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Risk Characterisation of Chemicals in Food and Diet


Renwick, Andrew G.; Barlow, Susan M.; Hertz-Picciotto, Irva; Boobis, Alan R.; Dybing, Erik; Edler, Lutz; Eisenbrand, Gerhard; Greig, John B.; Kleiner, Juergen; & Lambe, Joyce, et al. (2003). Risk Characterisation of Chemicals in Food and Diet. Food and Chemical Toxicology, 41(9), 1211-1271.


This report presents a review of risk characterisation, the final step in risk assessment of exposures to food chemicals. The report is the second publication of the project “Food Safety in Europe: Risk Assessment of Chemicals in the Food and Diet (FOSIE)”. The science underpinning the hazard identification, hazard characterisation and exposure assessment steps has been published in a previous report (Food Safety in Europe, 2002). Risk characterisation is the stage of risk assessment that integrates information from exposure assessment and hazard characterisation into advice suitable for use in decision-making. The focus of this review is primarily on risk characterisation of low molecular weight chemicals, but consideration is also given to micronutrients and nutritional supplements, macronutrients and whole foods. Problem formulation, as discussed here, is a preliminary step in risk assessment that considers whether an assessment is needed, who should be involved in the process and the further risk management, and how the information will provide the necessary support for risk management. In this step an evaluation is made of whether data are available and what level of resources are needed, as well as the timeline for completing the assessment. The report describes good evaluation practice as an organisational process and the necessary condition under which risk assessment of chemicals should be planned, performed, scrutinised and reported. The outcome of risk characterisation may be quantitative estimates of risks, if any, associated with different levels of exposure, or advice on particular levels of exposure that would be without appreciable risk to health, e.g. a guidance value such as an acceptable daily intake (ADI). It should be recognised that risk characterisation often is an iterative and evolving process.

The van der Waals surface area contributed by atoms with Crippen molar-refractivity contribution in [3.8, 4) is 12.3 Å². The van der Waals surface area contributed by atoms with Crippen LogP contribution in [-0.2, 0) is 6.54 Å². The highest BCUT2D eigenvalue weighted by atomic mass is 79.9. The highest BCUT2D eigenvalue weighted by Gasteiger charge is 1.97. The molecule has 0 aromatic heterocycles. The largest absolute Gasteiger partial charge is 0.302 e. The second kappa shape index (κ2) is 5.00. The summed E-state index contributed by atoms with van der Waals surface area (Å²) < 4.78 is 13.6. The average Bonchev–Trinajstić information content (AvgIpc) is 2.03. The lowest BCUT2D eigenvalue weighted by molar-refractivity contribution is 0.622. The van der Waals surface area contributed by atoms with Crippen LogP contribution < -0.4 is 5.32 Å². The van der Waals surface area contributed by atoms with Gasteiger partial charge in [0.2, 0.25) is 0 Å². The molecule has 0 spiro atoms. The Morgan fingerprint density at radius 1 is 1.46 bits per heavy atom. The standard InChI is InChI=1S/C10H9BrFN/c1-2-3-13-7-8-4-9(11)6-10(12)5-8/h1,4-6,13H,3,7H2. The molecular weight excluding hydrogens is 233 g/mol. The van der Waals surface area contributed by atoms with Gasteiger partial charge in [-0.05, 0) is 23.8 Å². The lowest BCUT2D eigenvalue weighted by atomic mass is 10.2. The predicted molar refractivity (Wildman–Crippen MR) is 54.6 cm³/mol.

Reference Type

Journal Article

Year Published


Journal Title

Food and Chemical Toxicology


Renwick, Andrew G.
Barlow, Susan M.
Hertz-Picciotto, Irva
Boobis, Alan R.
Dybing, Erik
Edler, Lutz
Eisenbrand, Gerhard
Greig, John B.
Kleiner, Juergen
Lambe, Joyce
Muller, Detlef J. G.
Smith, M. R.
Tritscher, Angelika
Tuijtelaars, Sandra
van den Brandt, Piet A.
Walker, Robert T.
Kroes, Robert